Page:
Thursday, March 30, 2006

Tigers' Skimpy TV Schedule Is Shameful And Wrong

The Tigers have taken a PR hit, and rightly so, for their rather anemic TV schedule for 2006.

As of the moment, only 112 of the 162 games are slated to be televised, and none on "free" TV -- i.e. broadcast channels in Detroit like 4, 20, 50, or 62. The 112 games are the fewest of any team in the major leagues.

Shame, shame.

My boss at MCS Magazine -- publisher Muneesh Jain -- and I were talking about this yesterday.

"There's no reason every single game shouldn't be on TV," he said, and I agreed.

The notion of "free" TV doesn't resonate as much with me, because most people have some sort of "pay TV" -- whether it's basic cable or satellite dish (I have DirecTV). But there are still some folks who can't afford pay TV, like seniors and others who are pinching pennies. So I am still cognizant of that fact. And for those people, the Tigers simply aren't accessible to them on television, and that's just plain wrong.

How the Tigers hoped to pass off a deal whereby 50 games -- nearly a third of the schedule -- weren't going to be seen except by customers with MLB Extra Innings or some other package, without any public backlash, is beyond me. Newspapermen like Lynn Henning of the Detroit News have been besieged with e-mails and letters decrying the paltry offering of Tigers baseball on television.

Henning correctly points out that the man who can change all this is Tigers owner Mike Ilitch. It would seem to me that the team can use all the positiveness it can muster, especially from their fans, who haven't seen winning baseball in 13 years. And Ilitch -- who I've praised and complimented in the past about his commitment to the city -- needs to step up to the plate, so to speak, and make something good happen here. He certainly has the power to place more games on TV, and he'd damn well better do it.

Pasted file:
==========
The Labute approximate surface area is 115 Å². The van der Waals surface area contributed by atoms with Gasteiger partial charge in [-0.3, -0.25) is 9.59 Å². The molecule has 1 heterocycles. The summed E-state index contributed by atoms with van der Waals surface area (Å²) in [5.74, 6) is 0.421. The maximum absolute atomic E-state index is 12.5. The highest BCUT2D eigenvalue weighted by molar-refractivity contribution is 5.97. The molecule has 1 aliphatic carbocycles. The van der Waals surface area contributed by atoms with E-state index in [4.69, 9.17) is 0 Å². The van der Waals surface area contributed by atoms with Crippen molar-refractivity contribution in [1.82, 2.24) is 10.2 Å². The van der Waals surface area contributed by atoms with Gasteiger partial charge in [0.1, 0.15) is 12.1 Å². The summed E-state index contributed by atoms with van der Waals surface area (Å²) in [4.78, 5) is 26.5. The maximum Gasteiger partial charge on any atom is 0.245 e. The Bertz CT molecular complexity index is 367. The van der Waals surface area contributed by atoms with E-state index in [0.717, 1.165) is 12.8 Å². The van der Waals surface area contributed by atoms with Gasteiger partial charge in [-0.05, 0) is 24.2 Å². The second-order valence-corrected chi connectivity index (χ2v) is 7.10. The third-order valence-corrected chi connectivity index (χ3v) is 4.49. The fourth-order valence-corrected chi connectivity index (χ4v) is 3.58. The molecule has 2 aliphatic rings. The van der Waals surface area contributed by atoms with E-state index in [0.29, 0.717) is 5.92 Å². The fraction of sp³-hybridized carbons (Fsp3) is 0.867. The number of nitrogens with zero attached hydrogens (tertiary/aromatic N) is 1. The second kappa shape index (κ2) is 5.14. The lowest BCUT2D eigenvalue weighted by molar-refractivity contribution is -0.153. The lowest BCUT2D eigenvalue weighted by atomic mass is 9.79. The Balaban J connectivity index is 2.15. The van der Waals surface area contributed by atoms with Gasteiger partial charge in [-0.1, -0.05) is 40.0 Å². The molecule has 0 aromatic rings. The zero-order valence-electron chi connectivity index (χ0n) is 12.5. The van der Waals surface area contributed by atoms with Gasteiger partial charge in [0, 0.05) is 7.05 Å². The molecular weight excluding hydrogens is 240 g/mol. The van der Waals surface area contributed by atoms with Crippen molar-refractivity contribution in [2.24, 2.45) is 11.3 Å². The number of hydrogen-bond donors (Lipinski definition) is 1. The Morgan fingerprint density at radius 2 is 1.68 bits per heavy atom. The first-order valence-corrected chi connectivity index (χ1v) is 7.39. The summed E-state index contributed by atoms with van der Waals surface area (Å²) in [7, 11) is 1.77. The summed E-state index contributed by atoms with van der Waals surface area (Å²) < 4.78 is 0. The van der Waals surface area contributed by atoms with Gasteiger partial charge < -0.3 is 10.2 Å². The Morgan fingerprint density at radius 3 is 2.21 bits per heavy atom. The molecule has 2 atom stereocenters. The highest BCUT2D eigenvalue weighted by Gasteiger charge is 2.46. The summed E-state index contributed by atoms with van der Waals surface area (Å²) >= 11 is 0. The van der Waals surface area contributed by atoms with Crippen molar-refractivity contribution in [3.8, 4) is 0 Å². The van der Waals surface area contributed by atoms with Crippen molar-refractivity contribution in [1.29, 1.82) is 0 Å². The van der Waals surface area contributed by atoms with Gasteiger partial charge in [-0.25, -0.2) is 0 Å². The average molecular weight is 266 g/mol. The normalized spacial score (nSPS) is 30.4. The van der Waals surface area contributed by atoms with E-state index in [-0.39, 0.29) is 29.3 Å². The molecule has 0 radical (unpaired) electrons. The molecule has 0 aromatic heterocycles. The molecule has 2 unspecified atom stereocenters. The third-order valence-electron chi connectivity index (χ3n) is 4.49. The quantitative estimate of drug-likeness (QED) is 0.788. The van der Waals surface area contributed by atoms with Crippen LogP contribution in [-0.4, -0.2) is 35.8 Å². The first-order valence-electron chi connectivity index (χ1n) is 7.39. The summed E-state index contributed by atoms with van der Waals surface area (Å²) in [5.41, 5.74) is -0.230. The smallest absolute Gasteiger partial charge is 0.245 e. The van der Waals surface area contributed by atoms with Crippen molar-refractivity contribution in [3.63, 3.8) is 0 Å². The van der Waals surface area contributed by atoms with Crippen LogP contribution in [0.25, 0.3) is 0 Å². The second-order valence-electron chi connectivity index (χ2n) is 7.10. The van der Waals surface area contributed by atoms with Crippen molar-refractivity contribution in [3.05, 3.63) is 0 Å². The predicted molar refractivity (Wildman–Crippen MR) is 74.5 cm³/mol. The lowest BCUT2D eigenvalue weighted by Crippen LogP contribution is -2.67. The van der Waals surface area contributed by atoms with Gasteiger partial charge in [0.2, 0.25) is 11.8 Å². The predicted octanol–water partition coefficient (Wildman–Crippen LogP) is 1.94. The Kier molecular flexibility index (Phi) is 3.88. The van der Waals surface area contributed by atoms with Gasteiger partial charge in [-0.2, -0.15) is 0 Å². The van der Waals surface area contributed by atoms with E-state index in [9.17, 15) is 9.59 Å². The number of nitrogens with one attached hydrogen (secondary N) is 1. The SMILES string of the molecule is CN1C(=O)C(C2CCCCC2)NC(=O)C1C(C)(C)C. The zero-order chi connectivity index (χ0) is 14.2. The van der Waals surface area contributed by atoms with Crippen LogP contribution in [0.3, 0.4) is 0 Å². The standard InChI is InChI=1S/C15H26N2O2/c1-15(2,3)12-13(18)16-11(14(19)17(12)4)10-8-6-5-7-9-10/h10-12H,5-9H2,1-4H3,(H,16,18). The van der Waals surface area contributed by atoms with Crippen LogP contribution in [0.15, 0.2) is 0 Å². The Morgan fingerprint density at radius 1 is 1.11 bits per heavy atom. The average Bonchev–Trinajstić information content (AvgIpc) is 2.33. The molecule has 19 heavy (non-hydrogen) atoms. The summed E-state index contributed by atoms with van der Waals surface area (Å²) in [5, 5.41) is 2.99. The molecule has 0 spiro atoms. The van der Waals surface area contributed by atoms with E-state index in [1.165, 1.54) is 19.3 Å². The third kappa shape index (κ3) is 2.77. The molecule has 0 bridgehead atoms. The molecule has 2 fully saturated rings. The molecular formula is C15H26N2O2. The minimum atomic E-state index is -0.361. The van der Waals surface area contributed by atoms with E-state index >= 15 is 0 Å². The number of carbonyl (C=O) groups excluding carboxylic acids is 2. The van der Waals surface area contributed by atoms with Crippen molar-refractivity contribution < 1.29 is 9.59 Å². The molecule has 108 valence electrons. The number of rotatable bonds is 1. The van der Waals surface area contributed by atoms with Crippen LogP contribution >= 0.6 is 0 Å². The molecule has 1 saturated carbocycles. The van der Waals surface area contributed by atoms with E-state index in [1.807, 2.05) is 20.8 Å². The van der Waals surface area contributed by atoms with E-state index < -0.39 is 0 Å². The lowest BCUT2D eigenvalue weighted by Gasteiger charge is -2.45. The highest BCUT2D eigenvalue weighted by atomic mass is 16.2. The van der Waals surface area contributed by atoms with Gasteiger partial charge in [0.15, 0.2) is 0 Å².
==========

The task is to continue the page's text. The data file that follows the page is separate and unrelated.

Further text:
What's also distressing is the word from Fox Sports Detroit (FSD) that it was willing to televise 140 games, but that deal was somehow nixed by the Tigers. I confess to not knowing all the details of this part of the story, so I will acknowledge that I also don't know the Tigers' official stance on this. But I do know that the team is keeping mum, which sends red flags up. The last thing the Detroit Tigers need to be doing right now is to be elusive about anything that affects their shrinking fan base. Yet they aren't talking -- at least not now.

In this harried world, it's almost impossible to set aside three-plus hours of time to watch a ballgame in its entirety. But that's irrelevant. Just having the Tigers on the tube, knowing they're there if you have a moment to check out the score and maybe watch an inning or two, shouldn't be a privilege in this day and age. And for a ballclub that has been mostly putrid for more than a decade, the fans' rights should come way ahead of any perceived privilege that the team chooses to bestow upon them.

Or are the Tigers afraid of the product they'll be fielding in 2006?

Give us our Tigers baseball on TV. And let US decide whether they're worth watching. Don't make that decision for us.


Blogger Brian said...

Greg, MLB Extra Innings doesn't help, either, unless you live beyond the blackout area.

There are actually fans far beyond Michigan's borders that see the Tigers on TV more than we do.

Shameful, indeed.

11:08 PM  
Blogger Big Al said...

A top 10 media market should not have the worst TV package in baseball. Period.

11:10 AM  

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